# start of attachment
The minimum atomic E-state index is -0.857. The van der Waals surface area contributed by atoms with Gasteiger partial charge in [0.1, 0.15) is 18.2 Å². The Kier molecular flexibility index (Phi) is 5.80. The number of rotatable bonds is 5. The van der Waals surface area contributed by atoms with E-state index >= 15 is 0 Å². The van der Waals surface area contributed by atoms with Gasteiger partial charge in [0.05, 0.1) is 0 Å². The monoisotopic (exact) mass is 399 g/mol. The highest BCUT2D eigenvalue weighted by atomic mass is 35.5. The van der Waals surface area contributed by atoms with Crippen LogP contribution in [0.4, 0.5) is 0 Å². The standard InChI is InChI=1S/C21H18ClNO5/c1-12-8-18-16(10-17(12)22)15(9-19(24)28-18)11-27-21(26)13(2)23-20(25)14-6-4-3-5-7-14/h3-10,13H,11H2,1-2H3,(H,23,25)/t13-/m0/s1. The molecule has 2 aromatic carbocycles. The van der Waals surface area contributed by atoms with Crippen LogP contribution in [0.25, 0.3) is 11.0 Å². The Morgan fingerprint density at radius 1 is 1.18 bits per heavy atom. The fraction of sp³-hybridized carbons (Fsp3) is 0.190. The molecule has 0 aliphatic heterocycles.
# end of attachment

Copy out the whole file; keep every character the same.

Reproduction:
The minimum atomic E-state index is -0.857. The van der Waals surface area contributed by atoms with Gasteiger partial charge in [0.1, 0.15) is 18.2 Å². The Kier molecular flexibility index (Phi) is 5.80. The number of rotatable bonds is 5. The van der Waals surface area contributed by atoms with E-state index >= 15 is 0 Å². The van der Waals surface area contributed by atoms with Gasteiger partial charge in [0.05, 0.1) is 0 Å². The monoisotopic (exact) mass is 399 g/mol. The highest BCUT2D eigenvalue weighted by atomic mass is 35.5. The van der Waals surface area contributed by atoms with Crippen LogP contribution in [0.4, 0.5) is 0 Å². The standard InChI is InChI=1S/C21H18ClNO5/c1-12-8-18-16(10-17(12)22)15(9-19(24)28-18)11-27-21(26)13(2)23-20(25)14-6-4-3-5-7-14/h3-10,13H,11H2,1-2H3,(H,23,25)/t13-/m0/s1. The molecule has 2 aromatic carbocycles. The van der Waals surface area contributed by atoms with Crippen LogP contribution in [0.25, 0.3) is 11.0 Å². The Morgan fingerprint density at radius 1 is 1.18 bits per heavy atom. The fraction of sp³-hybridized carbons (Fsp3) is 0.190. The molecule has 0 aliphatic heterocycles.